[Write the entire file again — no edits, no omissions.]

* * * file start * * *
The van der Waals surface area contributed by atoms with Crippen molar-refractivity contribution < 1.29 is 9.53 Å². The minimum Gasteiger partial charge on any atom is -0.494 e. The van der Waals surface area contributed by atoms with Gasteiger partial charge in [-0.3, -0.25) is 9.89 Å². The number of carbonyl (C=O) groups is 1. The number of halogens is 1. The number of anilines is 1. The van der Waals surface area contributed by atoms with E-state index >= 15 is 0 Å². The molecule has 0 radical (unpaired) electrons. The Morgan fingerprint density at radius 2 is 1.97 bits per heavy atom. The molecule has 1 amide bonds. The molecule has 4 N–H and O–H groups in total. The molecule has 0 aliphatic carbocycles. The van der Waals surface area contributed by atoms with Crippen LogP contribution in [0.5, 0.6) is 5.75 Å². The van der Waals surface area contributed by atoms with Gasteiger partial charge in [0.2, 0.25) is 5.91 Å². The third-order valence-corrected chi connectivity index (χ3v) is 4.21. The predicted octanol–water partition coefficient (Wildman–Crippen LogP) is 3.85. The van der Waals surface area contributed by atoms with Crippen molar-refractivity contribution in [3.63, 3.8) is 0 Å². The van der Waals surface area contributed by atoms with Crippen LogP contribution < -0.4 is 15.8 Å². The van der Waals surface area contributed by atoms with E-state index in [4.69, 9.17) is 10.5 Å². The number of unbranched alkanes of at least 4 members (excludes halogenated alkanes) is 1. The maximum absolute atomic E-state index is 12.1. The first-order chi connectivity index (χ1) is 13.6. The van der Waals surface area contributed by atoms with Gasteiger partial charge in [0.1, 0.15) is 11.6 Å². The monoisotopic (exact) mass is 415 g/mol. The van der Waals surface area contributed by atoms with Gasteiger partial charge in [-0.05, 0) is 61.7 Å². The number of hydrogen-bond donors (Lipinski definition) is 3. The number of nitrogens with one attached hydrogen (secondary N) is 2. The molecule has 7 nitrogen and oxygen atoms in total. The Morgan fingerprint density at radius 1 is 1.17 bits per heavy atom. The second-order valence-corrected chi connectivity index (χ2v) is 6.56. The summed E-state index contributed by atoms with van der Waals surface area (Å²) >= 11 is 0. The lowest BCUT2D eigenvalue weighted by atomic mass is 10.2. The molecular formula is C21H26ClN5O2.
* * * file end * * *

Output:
The van der Waals surface area contributed by atoms with Crippen molar-refractivity contribution < 1.29 is 9.53 Å². The minimum Gasteiger partial charge on any atom is -0.494 e. The van der Waals surface area contributed by atoms with Gasteiger partial charge in [-0.3, -0.25) is 9.89 Å². The number of carbonyl (C=O) groups is 1. The number of halogens is 1. The number of anilines is 1. The van der Waals surface area contributed by atoms with E-state index >= 15 is 0 Å². The molecule has 0 radical (unpaired) electrons. The Morgan fingerprint density at radius 2 is 1.97 bits per heavy atom. The molecule has 1 amide bonds. The molecule has 4 N–H and O–H groups in total. The molecule has 0 aliphatic carbocycles. The van der Waals surface area contributed by atoms with Crippen LogP contribution in [0.5, 0.6) is 5.75 Å². The van der Waals surface area contributed by atoms with Gasteiger partial charge in [0.2, 0.25) is 5.91 Å². The third-order valence-corrected chi connectivity index (χ3v) is 4.21. The predicted octanol–water partition coefficient (Wildman–Crippen LogP) is 3.85. The van der Waals surface area contributed by atoms with Crippen molar-refractivity contribution in [3.63, 3.8) is 0 Å². The van der Waals surface area contributed by atoms with Crippen LogP contribution < -0.4 is 15.8 Å². The van der Waals surface area contributed by atoms with E-state index in [4.69, 9.17) is 10.5 Å². The number of unbranched alkanes of at least 4 members (excludes halogenated alkanes) is 1. The maximum absolute atomic E-state index is 12.1. The first-order chi connectivity index (χ1) is 13.6. The van der Waals surface area contributed by atoms with Gasteiger partial charge in [0.1, 0.15) is 11.6 Å². The monoisotopic (exact) mass is 415 g/mol. The van der Waals surface area contributed by atoms with Gasteiger partial charge in [-0.05, 0) is 61.7 Å². The number of hydrogen-bond donors (Lipinski definition) is 3. The number of nitrogens with one attached hydrogen (secondary N) is 2. The molecule has 7 nitrogen and oxygen atoms in total. The Morgan fingerprint density at radius 1 is 1.17 bits per heavy atom. The second-order valence-corrected chi connectivity index (χ2v) is 6.56. The summed E-state index contributed by atoms with van der Waals surface area (Å²) >= 11 is 0. The lowest BCUT2D eigenvalue weighted by atomic mass is 10.2. The molecular formula is C21H26ClN5O2.